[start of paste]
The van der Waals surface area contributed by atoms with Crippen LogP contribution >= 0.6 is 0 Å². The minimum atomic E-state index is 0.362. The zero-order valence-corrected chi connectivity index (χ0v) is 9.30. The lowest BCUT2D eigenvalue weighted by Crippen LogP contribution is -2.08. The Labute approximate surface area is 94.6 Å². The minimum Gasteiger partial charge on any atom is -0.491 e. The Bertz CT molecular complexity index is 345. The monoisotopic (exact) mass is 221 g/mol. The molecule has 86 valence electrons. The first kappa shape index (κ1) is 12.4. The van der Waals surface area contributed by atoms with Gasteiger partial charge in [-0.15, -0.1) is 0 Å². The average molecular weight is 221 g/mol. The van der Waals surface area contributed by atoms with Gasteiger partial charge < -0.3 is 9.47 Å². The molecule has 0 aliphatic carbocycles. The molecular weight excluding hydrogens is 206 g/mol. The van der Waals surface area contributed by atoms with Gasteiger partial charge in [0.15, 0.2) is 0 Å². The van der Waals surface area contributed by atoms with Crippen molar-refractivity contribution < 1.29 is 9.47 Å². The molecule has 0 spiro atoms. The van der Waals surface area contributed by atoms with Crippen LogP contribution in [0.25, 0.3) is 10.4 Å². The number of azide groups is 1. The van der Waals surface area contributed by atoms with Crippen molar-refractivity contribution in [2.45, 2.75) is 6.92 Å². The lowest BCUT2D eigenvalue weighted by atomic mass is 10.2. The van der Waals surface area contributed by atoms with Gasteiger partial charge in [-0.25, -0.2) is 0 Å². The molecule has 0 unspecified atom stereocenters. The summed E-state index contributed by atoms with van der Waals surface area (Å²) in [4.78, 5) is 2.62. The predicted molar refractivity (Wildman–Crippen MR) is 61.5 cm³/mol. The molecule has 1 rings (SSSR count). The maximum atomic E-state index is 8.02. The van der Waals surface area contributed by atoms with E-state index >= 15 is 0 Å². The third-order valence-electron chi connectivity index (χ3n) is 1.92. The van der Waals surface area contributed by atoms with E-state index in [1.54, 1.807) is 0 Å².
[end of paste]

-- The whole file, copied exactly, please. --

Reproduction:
The van der Waals surface area contributed by atoms with Crippen LogP contribution >= 0.6 is 0 Å². The minimum atomic E-state index is 0.362. The zero-order valence-corrected chi connectivity index (χ0v) is 9.30. The lowest BCUT2D eigenvalue weighted by Crippen LogP contribution is -2.08. The Labute approximate surface area is 94.6 Å². The minimum Gasteiger partial charge on any atom is -0.491 e. The Bertz CT molecular complexity index is 345. The monoisotopic (exact) mass is 221 g/mol. The molecule has 86 valence electrons. The first kappa shape index (κ1) is 12.4. The van der Waals surface area contributed by atoms with Gasteiger partial charge in [-0.15, -0.1) is 0 Å². The average molecular weight is 221 g/mol. The van der Waals surface area contributed by atoms with Gasteiger partial charge < -0.3 is 9.47 Å². The molecule has 0 aliphatic carbocycles. The molecular weight excluding hydrogens is 206 g/mol. The van der Waals surface area contributed by atoms with Gasteiger partial charge in [0.15, 0.2) is 0 Å². The van der Waals surface area contributed by atoms with Crippen molar-refractivity contribution < 1.29 is 9.47 Å². The molecule has 0 spiro atoms. The van der Waals surface area contributed by atoms with Crippen LogP contribution in [0.25, 0.3) is 10.4 Å². The number of azide groups is 1. The van der Waals surface area contributed by atoms with Crippen molar-refractivity contribution in [2.45, 2.75) is 6.92 Å². The lowest BCUT2D eigenvalue weighted by atomic mass is 10.2. The van der Waals surface area contributed by atoms with Gasteiger partial charge in [-0.25, -0.2) is 0 Å². The molecule has 0 unspecified atom stereocenters. The summed E-state index contributed by atoms with van der Waals surface area (Å²) in [4.78, 5) is 2.62. The predicted molar refractivity (Wildman–Crippen MR) is 61.5 cm³/mol. The molecule has 1 rings (SSSR count). The maximum atomic E-state index is 8.02. The van der Waals surface area contributed by atoms with E-state index >= 15 is 0 Å². The third-order valence-electron chi connectivity index (χ3n) is 1.92. The van der Waals surface area contributed by atoms with E-state index in [1.54, 1.807) is 0 Å².